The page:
The AirTag might not seem like it’s crying out for a successor – after all, it only landed back in 2021, and there’s only so much an item tracker like this can do. So it hardly needs yearly updates, yet Apple might be planning an AirTag 2.
A reputable analyst has suggested as much – and we’ll get more into the details of that below. This article will also be used to house any additional news and rumors about the AirTag 2 once we hear anything more.
But for now, as well as the small amount of information we’ve heard so far, we’ve included a wish list of things that we want from an AirTag 2, to make it worth buying.
Cut to the chase
- What is it? The next generation of AirTag
- When is it out? Probably not before 2023 at the earliest
- How much will it cost? Unknown for now
Apple AirTag 2 release date and price
Right now we don’t even know if there will be an AirTag 2, but according to Ming-Chi Kuo – an analyst with a great track record for Apple information – the company might develop an AirTag 2 if shipments of the current AirTag continue to grow.
Kuo’s exact phrasing is that they “believe Apple will develop the 2nd generation” under those circumstances, so it sounds like this might just be an opinion rather than any inside information, and also like development might not actually have started yet.
So we wouldn’t count on seeing an AirTag 2 at all, and if we do it probably won’t arrive before 2023 at the absolute earliest.
There’s no news on what the Apple AirTag 2 might cost, but for reference the original AirTag retails for $29 / £29 / AU$45 if you buy one, or $99 / £99 / AU$149 if you buy a pack of four. We’d think the AirTag 2 would probably have a similar price, but it might not depending on what upgrades it has.
(Image credit: TechRadar)News and leaks
Other than a vague suggestion that Apple might make an AirTag 2, there’s no news at all about it yet. We’ll fill out this section as soon as that changes.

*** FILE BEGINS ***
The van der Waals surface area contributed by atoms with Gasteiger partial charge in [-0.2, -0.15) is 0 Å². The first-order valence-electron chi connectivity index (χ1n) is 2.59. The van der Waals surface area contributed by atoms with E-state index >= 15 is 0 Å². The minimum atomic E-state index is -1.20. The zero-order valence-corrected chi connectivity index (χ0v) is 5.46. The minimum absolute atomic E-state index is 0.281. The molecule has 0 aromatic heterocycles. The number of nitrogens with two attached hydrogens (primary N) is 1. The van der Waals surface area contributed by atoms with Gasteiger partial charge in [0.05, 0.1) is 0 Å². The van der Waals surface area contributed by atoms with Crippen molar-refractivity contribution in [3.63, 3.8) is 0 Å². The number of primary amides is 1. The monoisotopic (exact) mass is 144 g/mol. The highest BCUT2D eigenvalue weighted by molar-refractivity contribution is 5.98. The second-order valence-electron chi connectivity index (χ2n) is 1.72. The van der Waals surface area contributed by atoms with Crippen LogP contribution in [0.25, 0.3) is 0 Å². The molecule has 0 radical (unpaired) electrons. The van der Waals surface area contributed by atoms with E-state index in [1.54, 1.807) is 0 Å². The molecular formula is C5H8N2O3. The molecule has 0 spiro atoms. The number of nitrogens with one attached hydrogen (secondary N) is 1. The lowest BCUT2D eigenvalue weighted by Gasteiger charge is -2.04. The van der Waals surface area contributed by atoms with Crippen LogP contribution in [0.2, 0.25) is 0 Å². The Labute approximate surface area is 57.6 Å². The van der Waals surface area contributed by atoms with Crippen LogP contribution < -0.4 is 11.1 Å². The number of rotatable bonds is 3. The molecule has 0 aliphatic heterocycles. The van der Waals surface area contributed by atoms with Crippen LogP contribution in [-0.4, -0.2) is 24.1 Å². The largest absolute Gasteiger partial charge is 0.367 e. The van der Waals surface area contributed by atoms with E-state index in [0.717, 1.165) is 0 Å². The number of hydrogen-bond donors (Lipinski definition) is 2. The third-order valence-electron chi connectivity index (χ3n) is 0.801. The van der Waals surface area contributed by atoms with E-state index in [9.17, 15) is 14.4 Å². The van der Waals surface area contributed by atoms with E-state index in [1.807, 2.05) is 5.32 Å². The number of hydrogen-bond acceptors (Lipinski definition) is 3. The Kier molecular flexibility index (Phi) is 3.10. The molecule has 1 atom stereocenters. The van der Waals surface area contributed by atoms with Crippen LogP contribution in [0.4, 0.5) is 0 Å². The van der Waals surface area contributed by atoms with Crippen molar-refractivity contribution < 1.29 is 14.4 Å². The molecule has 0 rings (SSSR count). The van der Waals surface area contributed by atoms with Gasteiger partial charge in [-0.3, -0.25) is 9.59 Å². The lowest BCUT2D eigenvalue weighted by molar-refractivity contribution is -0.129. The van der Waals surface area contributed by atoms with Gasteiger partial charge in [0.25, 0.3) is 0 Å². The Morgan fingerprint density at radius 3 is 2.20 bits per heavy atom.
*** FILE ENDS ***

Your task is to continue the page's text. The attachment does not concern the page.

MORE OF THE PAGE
What we want to see
The AirTag arrived fully formed, so there’s not a huge amount of room for improvement, but there are a few things that Apple could do with an AirTag 2, such as the following.
1. Android support
This is Apple we’re talking about, so it’s no surprise that AirTag doesn’t work with Android, but it would be a far more desirable and popular device if it did.
Obviously, that would open it up to Android users, of which there are far more globally than iPhone users. But it would also make it more appealing to those who own an iPhone now, but who don’t necessarily plan to always do so.
And AirTag isn’t the sort of thing that would convince someone to switch to iPhone for, so there’s really no obvious reason to lock out Android. So while we’d be incredibly surprised if AirTag 2 did support Android, we really hope it does.
2. A more durable design
The AirTag is easy to scuff (Image credit: TechRadar)
While we don’t feel the AirTag is overly fragile, our review noted that it did become easily scuffed in just a few days of use, so for the AirTag 2 we’d like a design that’s easier to keep pristine.
Given the nature of the AirTag that might be tricky, particularly if you’re attaching it to a bag, or some other thing where it’s exposed to the outside world, but we’re sure Apple can manage it.
3. Better waterproofing
The original Apple AirTag has an IP67 rating, meaning that it’s splash and water resistant to a depth of up to 1 meter for up to 30 minutes. That should probably be plenty, but it’s less than some phones (such as the iPhone 13 line), and given that your AirTag might be more exposed to the elements, we’d like to see an improvement here.
At a minimum then we want the AirTag 2 to have an IP68 rating, matching most flagship phones, but the more waterproof it is the better.
4. Shared access
One handy feature of some rival location trackers such as Tile is the ability to give other people (such as family members) access to them, so that they can help you track down your misplaced item.
This could be especially handy if, for example, you’re out and think you left the item you’re tracking at home. In that situation, giving a family member or housemate access to your AirTag could speed up the process of locating it. So we’d like to see this added for the AirTag 2.
5. A lower price
In the world of Apple devices and tech in general, an AirTag isn’t wildly expensive. In fact, it carries a similar price to most rival trackers. But if you want to purchase one of Apple’s key fobs or straps in order to actually attach the AirTag to something then the price rockets up, with these accessories often costing more than the AirTag itself.
So for the AirTag 2 we want either the device itself to be cheaper or for these accessories to be. Or better yet, both.